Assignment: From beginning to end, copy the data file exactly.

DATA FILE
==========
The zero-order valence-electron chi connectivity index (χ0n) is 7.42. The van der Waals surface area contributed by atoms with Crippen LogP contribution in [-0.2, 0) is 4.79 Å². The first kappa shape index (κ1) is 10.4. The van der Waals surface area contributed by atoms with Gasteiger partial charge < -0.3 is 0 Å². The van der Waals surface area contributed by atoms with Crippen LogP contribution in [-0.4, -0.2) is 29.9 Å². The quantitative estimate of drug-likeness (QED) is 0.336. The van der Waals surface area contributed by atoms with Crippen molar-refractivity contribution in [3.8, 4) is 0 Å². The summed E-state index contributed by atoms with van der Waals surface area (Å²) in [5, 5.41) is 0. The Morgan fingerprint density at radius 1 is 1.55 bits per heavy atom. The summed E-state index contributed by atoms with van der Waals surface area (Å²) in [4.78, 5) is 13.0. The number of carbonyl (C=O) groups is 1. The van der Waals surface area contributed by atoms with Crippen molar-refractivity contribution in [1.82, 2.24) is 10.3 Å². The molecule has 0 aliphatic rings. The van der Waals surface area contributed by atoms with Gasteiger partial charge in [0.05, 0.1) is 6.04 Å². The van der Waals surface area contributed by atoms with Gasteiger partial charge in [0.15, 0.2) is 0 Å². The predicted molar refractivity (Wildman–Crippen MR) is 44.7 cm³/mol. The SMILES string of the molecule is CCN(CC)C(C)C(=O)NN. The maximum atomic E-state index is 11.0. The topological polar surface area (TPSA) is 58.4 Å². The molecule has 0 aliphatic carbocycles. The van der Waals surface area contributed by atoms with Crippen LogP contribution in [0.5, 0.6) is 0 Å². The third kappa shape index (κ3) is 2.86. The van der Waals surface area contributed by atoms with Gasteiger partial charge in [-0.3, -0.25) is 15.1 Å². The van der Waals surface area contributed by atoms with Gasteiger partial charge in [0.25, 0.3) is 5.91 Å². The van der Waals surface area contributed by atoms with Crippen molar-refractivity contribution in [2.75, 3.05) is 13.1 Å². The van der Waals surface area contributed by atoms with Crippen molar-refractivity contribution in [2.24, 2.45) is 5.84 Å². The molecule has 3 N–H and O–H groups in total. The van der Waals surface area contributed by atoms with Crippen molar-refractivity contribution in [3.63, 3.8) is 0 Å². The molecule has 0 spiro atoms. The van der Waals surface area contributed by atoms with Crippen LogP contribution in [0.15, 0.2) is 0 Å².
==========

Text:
The zero-order valence-electron chi connectivity index (χ0n) is 7.42. The van der Waals surface area contributed by atoms with Crippen LogP contribution in [-0.2, 0) is 4.79 Å². The first kappa shape index (κ1) is 10.4. The van der Waals surface area contributed by atoms with Gasteiger partial charge < -0.3 is 0 Å². The van der Waals surface area contributed by atoms with Crippen LogP contribution in [-0.4, -0.2) is 29.9 Å². The quantitative estimate of drug-likeness (QED) is 0.336. The van der Waals surface area contributed by atoms with Crippen molar-refractivity contribution in [3.8, 4) is 0 Å². The summed E-state index contributed by atoms with van der Waals surface area (Å²) in [5, 5.41) is 0. The Morgan fingerprint density at radius 1 is 1.55 bits per heavy atom. The summed E-state index contributed by atoms with van der Waals surface area (Å²) in [4.78, 5) is 13.0. The number of carbonyl (C=O) groups is 1. The van der Waals surface area contributed by atoms with Crippen molar-refractivity contribution in [1.82, 2.24) is 10.3 Å². The molecule has 0 aliphatic rings. The van der Waals surface area contributed by atoms with Gasteiger partial charge in [0.05, 0.1) is 6.04 Å². The van der Waals surface area contributed by atoms with Gasteiger partial charge in [0.15, 0.2) is 0 Å². The predicted molar refractivity (Wildman–Crippen MR) is 44.7 cm³/mol. The SMILES string of the molecule is CCN(CC)C(C)C(=O)NN. The maximum atomic E-state index is 11.0. The topological polar surface area (TPSA) is 58.4 Å². The molecule has 0 aliphatic carbocycles. The van der Waals surface area contributed by atoms with Crippen LogP contribution in [0.5, 0.6) is 0 Å². The third kappa shape index (κ3) is 2.86. The van der Waals surface area contributed by atoms with Gasteiger partial charge in [-0.3, -0.25) is 15.1 Å². The van der Waals surface area contributed by atoms with Gasteiger partial charge in [0.25, 0.3) is 5.91 Å². The van der Waals surface area contributed by atoms with Crippen molar-refractivity contribution in [2.75, 3.05) is 13.1 Å². The van der Waals surface area contributed by atoms with Crippen molar-refractivity contribution in [2.24, 2.45) is 5.84 Å². The molecule has 3 N–H and O–H groups in total. The van der Waals surface area contributed by atoms with Crippen molar-refractivity contribution in [3.63, 3.8) is 0 Å². The molecule has 0 spiro atoms. The van der Waals surface area contributed by atoms with Crippen LogP contribution in [0.15, 0.2) is 0 Å².